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Sermon for Eleventh Sunday after Pentecost (Year B - August 5, 2018)

Aug 05, 2018

Passage: John 6:24-35

Preacher: Rob Donehue

Detail:

Sermon for the Eleventh Sunday after Pentecost, Year B (2018)
August 5th, 2018
St. Anne’s, Conway SC (Lackey Chapel) 

2 Samuel 11:26-12:13a            Ephesians 4:1-1            6 John 6:24-35

If you remember from last week, I said that if you showed up today that we’d hear the rest of the story of King David and Bathsheba. And this morning we heard the second part of the story. There’s yet more of the story to tell, but the basic lesson to be gathered from what the scripture tells us about David is that sin has a way of coming to light, no matter how we might hide it. Another way of describing this lesson is, “We’re only as sick as our secrets.” And in this story we see how the abuse of power has consequences even for those who think that they hold all the power. I don’t want to take away from the fact that the whole sweep of this story is one of the more disturbing stories that we find in scripture, but I’d like to turn our attention this morning to the Gospel lesson because I think it provides an excellent corrective to the very human, but still misguided, desire for power.   

To briefly recap, Jesus has just wowed the crowds with the miracle of feeding the five thousand, and the people are following after him because they were so impressed by his deed of power. And when they ask, “What must we do to do the work of God?” they are basically asking Jesus how they can get a further taste of the power they just witnessed. Jesus’ response is to say that they should believe in the one whom God has sent. Not satisfied with this answer, the people ask him to provide another demonstration of power so that they might believe in him. When Jesus begins to speak about “the true bread from heaven,” it seems that the people still didn’t quite understand. Their request, “give us this bread always” seems to indicate that their hope was that Jesus would keep working the miracle of feeding them with actual bread so that they wouldn’t have to worry about providing bread for themselves anymore. Then Jesus spells things out for them by saying, “I am the bread of life,” and with those words, he dispelled their notion that he was going to keep providing literal bread for them.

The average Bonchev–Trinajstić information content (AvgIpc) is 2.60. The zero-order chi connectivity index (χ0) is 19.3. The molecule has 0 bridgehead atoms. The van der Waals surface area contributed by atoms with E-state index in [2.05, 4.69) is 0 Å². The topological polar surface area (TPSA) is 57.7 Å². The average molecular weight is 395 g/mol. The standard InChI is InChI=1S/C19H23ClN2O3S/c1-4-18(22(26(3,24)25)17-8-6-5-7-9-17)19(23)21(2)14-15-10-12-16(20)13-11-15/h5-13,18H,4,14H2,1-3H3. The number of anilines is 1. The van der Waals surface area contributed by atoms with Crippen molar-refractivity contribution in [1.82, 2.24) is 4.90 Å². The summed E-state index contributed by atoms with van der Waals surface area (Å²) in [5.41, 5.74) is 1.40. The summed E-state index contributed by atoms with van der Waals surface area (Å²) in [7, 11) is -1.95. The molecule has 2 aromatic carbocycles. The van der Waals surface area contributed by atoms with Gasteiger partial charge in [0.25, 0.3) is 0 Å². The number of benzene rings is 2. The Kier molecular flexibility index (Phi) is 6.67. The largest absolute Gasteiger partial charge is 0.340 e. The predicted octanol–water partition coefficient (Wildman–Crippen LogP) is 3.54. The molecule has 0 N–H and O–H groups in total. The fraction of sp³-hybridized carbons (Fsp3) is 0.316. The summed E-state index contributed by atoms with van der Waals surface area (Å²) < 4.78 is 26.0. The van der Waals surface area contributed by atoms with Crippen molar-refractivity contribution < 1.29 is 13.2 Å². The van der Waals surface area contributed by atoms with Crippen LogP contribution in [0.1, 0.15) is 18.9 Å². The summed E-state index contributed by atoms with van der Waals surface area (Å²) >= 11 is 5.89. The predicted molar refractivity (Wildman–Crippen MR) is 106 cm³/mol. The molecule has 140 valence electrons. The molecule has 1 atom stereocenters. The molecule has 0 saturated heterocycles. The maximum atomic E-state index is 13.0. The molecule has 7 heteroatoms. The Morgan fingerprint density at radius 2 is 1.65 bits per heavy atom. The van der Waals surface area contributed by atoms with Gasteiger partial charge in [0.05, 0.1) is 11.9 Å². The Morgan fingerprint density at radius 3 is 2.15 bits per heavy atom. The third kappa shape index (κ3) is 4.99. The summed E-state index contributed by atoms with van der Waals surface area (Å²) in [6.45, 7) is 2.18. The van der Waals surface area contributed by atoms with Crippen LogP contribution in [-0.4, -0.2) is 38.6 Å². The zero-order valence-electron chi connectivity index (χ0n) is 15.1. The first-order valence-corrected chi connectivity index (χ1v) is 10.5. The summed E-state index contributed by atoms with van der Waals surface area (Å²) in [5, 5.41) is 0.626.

Now, this is going to sound really philosophical, but what we’ve got in the Gospel lesson is a distinction between the power over a thing and the power inherent in the thing itself. The people wanted Jesus to exercise power over bread - literally to perform an ongoing miracle that would provide them with bread - but by saying, “I am the bread of life,” Jesus ends up drawing attention to the power inherent in bread itself. 

And, much like a poor, first-century, wandering Jewish rabbi, bread, in and of itself, is a pretty humble thing. At least, so it might seem. But the power of bread belies its humbleness. 

I read a book a number of years ago by Br. Mark Gruber, a monk St. Vincent’s Archabbey in Latrobe, PA. In the book, Br. Mark describes how one summer he was sent by the abbey to do some anthropological research in the Sinai region of Egypt. His primary interest was in studying the lives of Christian monks living in Egypt, but it was a chance meeting with some Bedouins that proved to be the most valuable part of his experience. Br. Mark set out one morning by himself in a jeep, and he was hoping to reach a small monastery in the remote desert, but about an hour into his journey, his jeep broke down. He was still many miles from his destination and he knew that he didn’t have enough water with him to make the rest of the journey on foot. He decided start walking in the hope that someone might come along to rescue him, and much to his relief, after about two hours, a Bedouin tribesman came by on a camel.